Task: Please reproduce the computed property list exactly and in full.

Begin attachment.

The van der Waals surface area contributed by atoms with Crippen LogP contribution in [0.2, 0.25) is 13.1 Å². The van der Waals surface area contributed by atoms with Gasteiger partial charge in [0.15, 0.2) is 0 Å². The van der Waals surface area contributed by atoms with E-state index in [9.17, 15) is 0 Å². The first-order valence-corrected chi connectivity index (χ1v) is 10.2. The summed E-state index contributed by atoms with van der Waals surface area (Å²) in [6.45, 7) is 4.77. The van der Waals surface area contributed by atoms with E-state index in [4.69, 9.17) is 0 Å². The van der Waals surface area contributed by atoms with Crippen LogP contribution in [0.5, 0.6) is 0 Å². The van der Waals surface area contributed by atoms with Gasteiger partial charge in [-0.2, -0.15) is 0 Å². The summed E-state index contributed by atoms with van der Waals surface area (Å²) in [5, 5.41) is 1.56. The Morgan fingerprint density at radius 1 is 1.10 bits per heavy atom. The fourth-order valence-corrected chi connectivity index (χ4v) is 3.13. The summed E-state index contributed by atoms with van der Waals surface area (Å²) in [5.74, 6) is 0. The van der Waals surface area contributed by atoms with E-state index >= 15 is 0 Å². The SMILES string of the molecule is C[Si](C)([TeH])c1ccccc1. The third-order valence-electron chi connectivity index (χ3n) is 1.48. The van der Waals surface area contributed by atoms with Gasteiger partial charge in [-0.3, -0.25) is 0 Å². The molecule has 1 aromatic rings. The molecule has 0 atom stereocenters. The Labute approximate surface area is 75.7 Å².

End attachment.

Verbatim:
The van der Waals surface area contributed by atoms with Crippen LogP contribution in [0.2, 0.25) is 13.1 Å². The van der Waals surface area contributed by atoms with Gasteiger partial charge in [0.15, 0.2) is 0 Å². The van der Waals surface area contributed by atoms with E-state index in [9.17, 15) is 0 Å². The first-order valence-corrected chi connectivity index (χ1v) is 10.2. The summed E-state index contributed by atoms with van der Waals surface area (Å²) in [6.45, 7) is 4.77. The van der Waals surface area contributed by atoms with E-state index in [4.69, 9.17) is 0 Å². The van der Waals surface area contributed by atoms with Crippen LogP contribution in [0.5, 0.6) is 0 Å². The van der Waals surface area contributed by atoms with Gasteiger partial charge in [-0.2, -0.15) is 0 Å². The summed E-state index contributed by atoms with van der Waals surface area (Å²) in [5, 5.41) is 1.56. The Morgan fingerprint density at radius 1 is 1.10 bits per heavy atom. The fourth-order valence-corrected chi connectivity index (χ4v) is 3.13. The summed E-state index contributed by atoms with van der Waals surface area (Å²) in [5.74, 6) is 0. The van der Waals surface area contributed by atoms with E-state index >= 15 is 0 Å². The SMILES string of the molecule is C[Si](C)([TeH])c1ccccc1. The third-order valence-electron chi connectivity index (χ3n) is 1.48. The van der Waals surface area contributed by atoms with Gasteiger partial charge in [-0.3, -0.25) is 0 Å². The molecule has 1 aromatic rings. The molecule has 0 atom stereocenters. The Labute approximate surface area is 75.7 Å².